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Graphene for field-effect transistors

Field-effect transistors

A field-effect transistor (FET) is commonly used for amplification of weak-signal such as wireless signals. FET can amplify analog or digital signals and can also switch DC or function as an oscillator. The field-effect transistors are used in wireless communications because they can function at temperatures as low as 4.3 K and operate at radio frequencies.

Field-effect transistors exist in two major classifications known as the junction FET and the metal-oxide- semiconductor FET. Field-effect transistors are fabricated onto silicon integrated circuit (IC) chips. A single IC can contain many thousands of FETs, along with other components such as resistors, capacitors, and diodes.


Graphene is a flat sheet of carbon just one atom thick that conducts electrons at extremely high speeds. The fact that the electrons behave like relativistic particles with no rest mass and have other unusual physical properties makes graphene to replace silicon to make faster transistors than any that exist today. Transistors made from graphene could be used in radio-frequency microelectronic devices for wireless communications.

Scattering of charge carriers

These devices can be made by transferring high-quality graphene sheets, produced by chemical vapour deposition (CVD), onto a suitable, insulating substrate such as silicon dioxide. However, the problem is that the substrate can severely degrade the electronic properties of graphene because of scattering of charge carriers in graphene. This scattering, which drastically limits the speed of the charge carriers, comes about due to interactions between graphene and the dielectric substrate material.

Diamond-like carbon

Researchers at IBM Thomas J. Watson Research Center, New York have come up with an answer to this problem. The researchers used diamond-like carbon as the top layer of the substrate, with the carbon atop a standard silicon wafer. Diamond-like carbon is already widely used in the semiconductor industry and is created by chemical vapour deposition (CVD). At IBM and many other laboratories around the world, scientists are now perfecting the CVD process and steadily increasing its performance. Diamond-like carbon is a non-polar dielectric material and hence it does not trap charges nor does it scatter charge as much as silicon dioxide does. It is also cheap to make in large areas; does not absorb much water; and has excellent thermal conductivity. Also the cut-off frequency is the highest so far for transistors made from CVD-graphene.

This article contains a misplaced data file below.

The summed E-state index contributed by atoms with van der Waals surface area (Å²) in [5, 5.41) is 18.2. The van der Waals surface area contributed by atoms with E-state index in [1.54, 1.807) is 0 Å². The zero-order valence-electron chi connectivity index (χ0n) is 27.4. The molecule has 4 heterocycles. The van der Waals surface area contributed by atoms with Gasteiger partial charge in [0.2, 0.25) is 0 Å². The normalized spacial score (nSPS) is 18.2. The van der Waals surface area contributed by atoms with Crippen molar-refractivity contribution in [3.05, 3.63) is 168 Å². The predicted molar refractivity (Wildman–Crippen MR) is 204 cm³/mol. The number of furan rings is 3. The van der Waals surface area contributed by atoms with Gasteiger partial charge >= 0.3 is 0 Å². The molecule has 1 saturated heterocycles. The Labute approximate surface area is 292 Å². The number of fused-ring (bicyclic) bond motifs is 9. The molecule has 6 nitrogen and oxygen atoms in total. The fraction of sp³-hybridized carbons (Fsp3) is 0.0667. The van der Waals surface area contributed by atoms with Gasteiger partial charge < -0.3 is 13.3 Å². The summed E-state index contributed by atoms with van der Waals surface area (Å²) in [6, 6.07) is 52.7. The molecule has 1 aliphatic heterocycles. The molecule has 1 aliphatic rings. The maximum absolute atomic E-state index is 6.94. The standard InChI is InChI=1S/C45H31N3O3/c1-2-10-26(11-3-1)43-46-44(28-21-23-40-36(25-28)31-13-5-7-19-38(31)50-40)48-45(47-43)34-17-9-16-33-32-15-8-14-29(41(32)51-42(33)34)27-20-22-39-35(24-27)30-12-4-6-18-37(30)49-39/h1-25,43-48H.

High-frequency transistors are widely used primarily in communications for mobile phones, the internet and radar, medical imaging, security, sensors and in space as the new transistors can work well at extremely low temperatures. Diamond-like carbon could be an ideal substrate for graphene transistors. So say researchers in the US who have made advanced devices with a record-high cut-off frequency of 155 GHz and the shortest gate length ever of just 40 nm.

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